There are so many different chains in Japan, it’s often hard to figure out which one to go to, but anyone who sees the sign for Sushiro best head there soon as the chain has a new dish that is oddly satisfying.
Raw fish, seaweed, fresh vegetables, small portions – Japanese people all eat so healthily, right?
WRONG. The newest trend among Japan’s foodie Twitter users involves putting a knob of butter on, er, pretty much anything and melting it in the microwave – voila, “Butter Ping Cuisine”!
They don’t come much more badass than Isao Machii. Dubbed the “Heisei Samurai” or “Modern Samurai” he’s a five-time Guiness World Record holder for feats such as slicing a BB pellet in half mid-flight with a sword. He is also the creator of the Shushin-ryu style of Iaijutsu which is a martial art centered on sudden sword strikes.
Needless to say, this guy has the skills to pay the bills. And pay bills he does by occasionally appearing in commercials. Last year, we saw him promote Toaster Strudel by playing a live version of Fruit Ninja. Now, he’s back to take on more food with his mighty sword, this time at speeds of up to 150 kilometers per hour (93 mph).
Village Vanguard is a popular chain of novelty stores across Japan. There you can find all sorts of things from bird poop stickers to Resident Evil curry to wasabi toothpaste. As such, it’s easy to get desensitized to their range of items and lose the ability to be surprised with what they come out with next.
Or so we thought, until word came of a new product that will be sold there around the end of May. Purin Senyo Shoyu is a specially crafted soy sauce meant to be drizzled over a jiggly glob of pudding. You might wonder what pudding and soy sauce taste like together. The answer is surprisingly simple: it tastes like sea urchin.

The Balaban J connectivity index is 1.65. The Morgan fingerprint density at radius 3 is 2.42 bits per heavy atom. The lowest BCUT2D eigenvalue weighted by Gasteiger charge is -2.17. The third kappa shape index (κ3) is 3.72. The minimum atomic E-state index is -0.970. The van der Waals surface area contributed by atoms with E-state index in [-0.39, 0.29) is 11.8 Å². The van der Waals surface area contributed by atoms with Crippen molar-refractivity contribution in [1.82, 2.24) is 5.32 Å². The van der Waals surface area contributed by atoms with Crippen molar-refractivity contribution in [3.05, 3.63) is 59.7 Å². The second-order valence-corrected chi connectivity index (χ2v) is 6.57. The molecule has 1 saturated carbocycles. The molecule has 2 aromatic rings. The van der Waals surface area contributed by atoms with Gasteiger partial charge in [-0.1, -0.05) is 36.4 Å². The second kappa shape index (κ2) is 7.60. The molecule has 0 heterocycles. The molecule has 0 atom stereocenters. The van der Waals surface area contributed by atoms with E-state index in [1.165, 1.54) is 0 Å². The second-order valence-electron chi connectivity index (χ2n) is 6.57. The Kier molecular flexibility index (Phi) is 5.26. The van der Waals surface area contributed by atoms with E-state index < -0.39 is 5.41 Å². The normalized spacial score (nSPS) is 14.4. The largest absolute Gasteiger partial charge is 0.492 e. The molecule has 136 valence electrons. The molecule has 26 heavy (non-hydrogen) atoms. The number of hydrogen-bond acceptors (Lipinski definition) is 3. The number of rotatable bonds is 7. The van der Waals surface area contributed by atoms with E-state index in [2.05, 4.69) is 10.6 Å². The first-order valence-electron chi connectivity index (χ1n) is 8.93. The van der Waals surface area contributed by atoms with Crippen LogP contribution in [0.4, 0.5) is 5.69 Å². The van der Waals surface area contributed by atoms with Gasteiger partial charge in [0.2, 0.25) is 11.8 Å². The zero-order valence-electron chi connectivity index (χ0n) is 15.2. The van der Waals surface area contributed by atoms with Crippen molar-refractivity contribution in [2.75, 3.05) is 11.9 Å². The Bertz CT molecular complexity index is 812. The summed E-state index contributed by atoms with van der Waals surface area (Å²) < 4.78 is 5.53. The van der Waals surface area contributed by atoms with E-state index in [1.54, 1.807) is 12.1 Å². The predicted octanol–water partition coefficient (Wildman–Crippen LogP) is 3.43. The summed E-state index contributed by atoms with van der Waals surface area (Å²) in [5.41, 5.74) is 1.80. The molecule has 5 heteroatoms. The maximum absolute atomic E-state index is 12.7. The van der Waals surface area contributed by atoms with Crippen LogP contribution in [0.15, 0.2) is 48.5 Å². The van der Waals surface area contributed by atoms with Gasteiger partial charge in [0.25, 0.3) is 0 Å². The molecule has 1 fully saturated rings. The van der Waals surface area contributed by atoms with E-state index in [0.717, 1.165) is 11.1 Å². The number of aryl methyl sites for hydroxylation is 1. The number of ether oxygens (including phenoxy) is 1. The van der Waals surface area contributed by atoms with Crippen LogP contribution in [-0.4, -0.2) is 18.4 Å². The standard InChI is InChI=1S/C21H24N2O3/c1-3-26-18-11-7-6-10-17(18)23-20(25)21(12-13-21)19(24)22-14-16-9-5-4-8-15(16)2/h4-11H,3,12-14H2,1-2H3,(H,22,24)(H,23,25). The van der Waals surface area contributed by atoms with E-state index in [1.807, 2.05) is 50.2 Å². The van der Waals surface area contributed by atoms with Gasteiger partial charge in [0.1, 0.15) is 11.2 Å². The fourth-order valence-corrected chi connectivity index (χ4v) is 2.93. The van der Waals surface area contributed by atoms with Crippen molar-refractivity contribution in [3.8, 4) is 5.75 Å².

Even though Japan has been widely enjoying green tea for centuries and Western-style desserts for decades, it’s really only in the past 10 or 15 years that green tea sweets have really exploded in popularity. Out of the many varieties of green tea, matcha is considered to be the most luxuriously gourmet, with a richly deep aroma, flavor, and color.
The problem, though, it that matcha can be strongly bitter, which is why it’s usually served with Japanese confectionaries to take a little of its edge off. As such, a lot of sweets are billed as matcha fumi, or “green tea-taste” to show that while they’ve got a hint of matcha flavor, they’re not so heavily loaded with the stuff.
But if you want to unleash the full, unbridled force of matcha on your palate while you satisfy your craving for dessert, this shop in Shizuoka Prefecture boasts it has the most matcha-intense ice cream in the world.
I’m going to be honest: I’m not a huge fan of going out to eat. It’s expensive, loud, usually not very healthy, and the stress of tip calculation gives me nightmares. In order for me to want to eat out, the place has to be special. It has to offer an experience that I would be unable to get anywhere else.
Yume wo Katare in Boston does just that. It’s an authentic Japanese-style ramen restaurant with a unique twist: you’re supposed to eat your massive bowl of ramen with a dream in your heart, then when you finish, you stand up and announce your dream to everyone inside. The waiters then judge your bowl based on how much you finished, and if you ate a lot then your dream just might come true.
Hearing that, we had to give it a try. So come along with us on our visit to Yume wo Katare!
Pretty much every man, woman, and child in Japan works hard. Professionals throw themselves into their jobs, homemakers take on just about every domestic responsibility by themselves, and kids are expected to not only keep up with their regular studies, but also attend cram schools after their normal classes get out in the afternoon.
But is the Japanese work ethic so infectious that it caused a group of industrious chickens to lay an entire batch of double-yolk eggs?